The Brooklyn Rail

OCT 2021

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OCT 2021 Issue
Music

Ostrava Days, Ostrava, Czech Republic, August 20–21, 2021

Alvin Curran. Photo by Martin Popelar, courtesy of Ostrava Days.
Alvin Curran. Photo by Martin Popelar, courtesy of Ostrava Days.

Ostrava Days is a biennial new-music festival founded, and still helmed, by the longtime New Yorker, flutist, and composer Petr Kotík, who was born in Prague. The festival’s structure tends to be repeated every two years, but a recent program addition from 2019 made its successful return. On the second day, August 20, The Long Night began at 5 p.m. and continued unbroken until almost noon on Sunday, the 21st, the festival’s third day. Your scribe had already experienced an ultra-challenging day’s travel-hell on the 19th, thereby arriving too late for the opening performances in the former Hlubina Coal Mine’s, Brickhouse. The Long Night was a perfect way to recuperate!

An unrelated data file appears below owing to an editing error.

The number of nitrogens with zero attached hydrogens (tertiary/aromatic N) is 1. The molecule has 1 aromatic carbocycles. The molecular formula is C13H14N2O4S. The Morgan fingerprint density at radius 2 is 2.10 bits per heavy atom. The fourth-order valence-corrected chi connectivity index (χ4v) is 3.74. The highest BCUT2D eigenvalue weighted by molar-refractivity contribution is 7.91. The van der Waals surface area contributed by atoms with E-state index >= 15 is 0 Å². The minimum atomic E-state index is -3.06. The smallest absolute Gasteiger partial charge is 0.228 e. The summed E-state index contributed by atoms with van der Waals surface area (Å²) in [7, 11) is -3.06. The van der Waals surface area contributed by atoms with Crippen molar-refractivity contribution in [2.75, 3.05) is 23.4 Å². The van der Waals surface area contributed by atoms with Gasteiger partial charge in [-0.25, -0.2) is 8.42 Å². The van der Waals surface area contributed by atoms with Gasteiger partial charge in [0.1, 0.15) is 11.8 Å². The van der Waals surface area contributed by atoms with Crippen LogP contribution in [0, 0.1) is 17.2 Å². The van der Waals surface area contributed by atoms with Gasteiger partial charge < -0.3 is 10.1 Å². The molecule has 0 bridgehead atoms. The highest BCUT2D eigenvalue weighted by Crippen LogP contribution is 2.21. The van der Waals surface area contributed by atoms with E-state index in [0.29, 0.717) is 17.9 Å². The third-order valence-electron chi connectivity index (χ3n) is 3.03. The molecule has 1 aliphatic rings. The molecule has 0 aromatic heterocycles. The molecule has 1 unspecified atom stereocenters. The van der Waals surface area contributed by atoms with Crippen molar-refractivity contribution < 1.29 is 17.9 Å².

Alvin Curran led a gratis outdoor performance in Ostrava’s Masaryk Square, presenting his revised 1984 work Era Ora (On Wheels). It was a spatial wander, with marching horns and strolling samba percussionists steadily altering their locations, using the square’s surrounding buildings as a massive reverberation chamber. Pianos sat on wooden platforms, slowly perambulating on wheels. Drum blows simulated another echo, as positions changed, and a crazed-looking dude strode through the ranks, shouting and waving his hands. This turned out to be Curran himself. Eventually the groupings clarified themselves into static states, and a kind of ragtag systems construction grew, with youngsters holding up instruction cards for the players. Even the regular spurts of the square’s fountain became part of the piece’s flow. Being an unusual work, as well as featuring a jazzy clap-along climax, this was a cheery way to involve random public passers-by, as well as the festival-dedicated.